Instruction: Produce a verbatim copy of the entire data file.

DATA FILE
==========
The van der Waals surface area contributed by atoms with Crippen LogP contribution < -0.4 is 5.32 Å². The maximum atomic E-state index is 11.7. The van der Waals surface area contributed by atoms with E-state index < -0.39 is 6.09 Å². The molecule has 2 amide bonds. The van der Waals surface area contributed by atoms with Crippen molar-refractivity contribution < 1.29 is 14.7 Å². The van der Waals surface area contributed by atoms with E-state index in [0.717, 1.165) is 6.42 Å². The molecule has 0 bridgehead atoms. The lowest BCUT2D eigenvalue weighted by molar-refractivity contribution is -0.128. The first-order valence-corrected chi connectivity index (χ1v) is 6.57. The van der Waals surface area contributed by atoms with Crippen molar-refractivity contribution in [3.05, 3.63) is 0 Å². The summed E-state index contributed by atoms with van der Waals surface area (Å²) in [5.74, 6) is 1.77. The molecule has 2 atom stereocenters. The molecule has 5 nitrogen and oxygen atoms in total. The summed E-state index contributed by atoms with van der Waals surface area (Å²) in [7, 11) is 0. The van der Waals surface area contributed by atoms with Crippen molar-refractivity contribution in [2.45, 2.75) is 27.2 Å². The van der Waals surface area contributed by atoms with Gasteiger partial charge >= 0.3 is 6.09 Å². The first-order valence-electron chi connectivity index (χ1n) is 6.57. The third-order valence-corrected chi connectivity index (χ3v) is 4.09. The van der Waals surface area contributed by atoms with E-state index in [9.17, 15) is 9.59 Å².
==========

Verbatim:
The van der Waals surface area contributed by atoms with Crippen LogP contribution < -0.4 is 5.32 Å². The maximum atomic E-state index is 11.7. The van der Waals surface area contributed by atoms with E-state index < -0.39 is 6.09 Å². The molecule has 2 amide bonds. The van der Waals surface area contributed by atoms with Crippen molar-refractivity contribution < 1.29 is 14.7 Å². The van der Waals surface area contributed by atoms with E-state index in [0.717, 1.165) is 6.42 Å². The molecule has 0 bridgehead atoms. The lowest BCUT2D eigenvalue weighted by molar-refractivity contribution is -0.128. The first-order valence-corrected chi connectivity index (χ1v) is 6.57. The van der Waals surface area contributed by atoms with Crippen molar-refractivity contribution in [3.05, 3.63) is 0 Å². The summed E-state index contributed by atoms with van der Waals surface area (Å²) in [5.74, 6) is 1.77. The molecule has 2 atom stereocenters. The molecule has 5 nitrogen and oxygen atoms in total. The summed E-state index contributed by atoms with van der Waals surface area (Å²) in [7, 11) is 0. The van der Waals surface area contributed by atoms with Crippen molar-refractivity contribution in [2.45, 2.75) is 27.2 Å². The van der Waals surface area contributed by atoms with Gasteiger partial charge >= 0.3 is 6.09 Å². The first-order valence-electron chi connectivity index (χ1n) is 6.57. The third-order valence-corrected chi connectivity index (χ3v) is 4.09. The van der Waals surface area contributed by atoms with E-state index in [9.17, 15) is 9.59 Å².